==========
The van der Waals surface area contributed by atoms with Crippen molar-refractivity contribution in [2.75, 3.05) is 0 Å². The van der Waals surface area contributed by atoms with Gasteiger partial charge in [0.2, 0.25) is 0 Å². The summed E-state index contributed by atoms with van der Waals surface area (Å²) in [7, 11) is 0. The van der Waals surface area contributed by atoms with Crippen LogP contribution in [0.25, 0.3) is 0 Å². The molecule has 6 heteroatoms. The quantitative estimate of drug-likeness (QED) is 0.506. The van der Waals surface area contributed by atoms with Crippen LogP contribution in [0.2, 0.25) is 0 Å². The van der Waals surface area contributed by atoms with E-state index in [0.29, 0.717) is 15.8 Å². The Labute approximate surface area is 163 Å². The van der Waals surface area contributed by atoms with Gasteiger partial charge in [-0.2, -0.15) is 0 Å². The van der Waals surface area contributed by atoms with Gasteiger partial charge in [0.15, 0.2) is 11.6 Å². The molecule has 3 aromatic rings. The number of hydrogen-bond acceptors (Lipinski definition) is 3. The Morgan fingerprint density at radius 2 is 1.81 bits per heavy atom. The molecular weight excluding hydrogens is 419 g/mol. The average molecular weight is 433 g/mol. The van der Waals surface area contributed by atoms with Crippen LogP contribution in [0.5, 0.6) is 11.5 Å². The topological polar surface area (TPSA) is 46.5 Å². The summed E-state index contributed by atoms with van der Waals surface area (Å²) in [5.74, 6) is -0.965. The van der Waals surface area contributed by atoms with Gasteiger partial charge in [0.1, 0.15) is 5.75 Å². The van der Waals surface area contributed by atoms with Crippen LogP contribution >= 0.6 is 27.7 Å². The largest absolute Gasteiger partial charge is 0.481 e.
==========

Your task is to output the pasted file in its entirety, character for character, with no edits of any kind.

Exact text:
The van der Waals surface area contributed by atoms with Crippen molar-refractivity contribution in [2.75, 3.05) is 0 Å². The van der Waals surface area contributed by atoms with Gasteiger partial charge in [0.2, 0.25) is 0 Å². The summed E-state index contributed by atoms with van der Waals surface area (Å²) in [7, 11) is 0. The van der Waals surface area contributed by atoms with Crippen LogP contribution in [0.25, 0.3) is 0 Å². The molecule has 6 heteroatoms. The quantitative estimate of drug-likeness (QED) is 0.506. The van der Waals surface area contributed by atoms with Crippen LogP contribution in [0.2, 0.25) is 0 Å². The van der Waals surface area contributed by atoms with E-state index in [0.29, 0.717) is 15.8 Å². The Labute approximate surface area is 163 Å². The van der Waals surface area contributed by atoms with Gasteiger partial charge in [-0.2, -0.15) is 0 Å². The van der Waals surface area contributed by atoms with Gasteiger partial charge in [0.15, 0.2) is 11.6 Å². The molecule has 3 aromatic rings. The number of hydrogen-bond acceptors (Lipinski definition) is 3. The Morgan fingerprint density at radius 2 is 1.81 bits per heavy atom. The molecular weight excluding hydrogens is 419 g/mol. The average molecular weight is 433 g/mol. The van der Waals surface area contributed by atoms with Crippen LogP contribution in [0.5, 0.6) is 11.5 Å². The topological polar surface area (TPSA) is 46.5 Å². The summed E-state index contributed by atoms with van der Waals surface area (Å²) in [5.74, 6) is -0.965. The van der Waals surface area contributed by atoms with Gasteiger partial charge in [0.1, 0.15) is 5.75 Å². The van der Waals surface area contributed by atoms with Crippen LogP contribution >= 0.6 is 27.7 Å². The largest absolute Gasteiger partial charge is 0.481 e.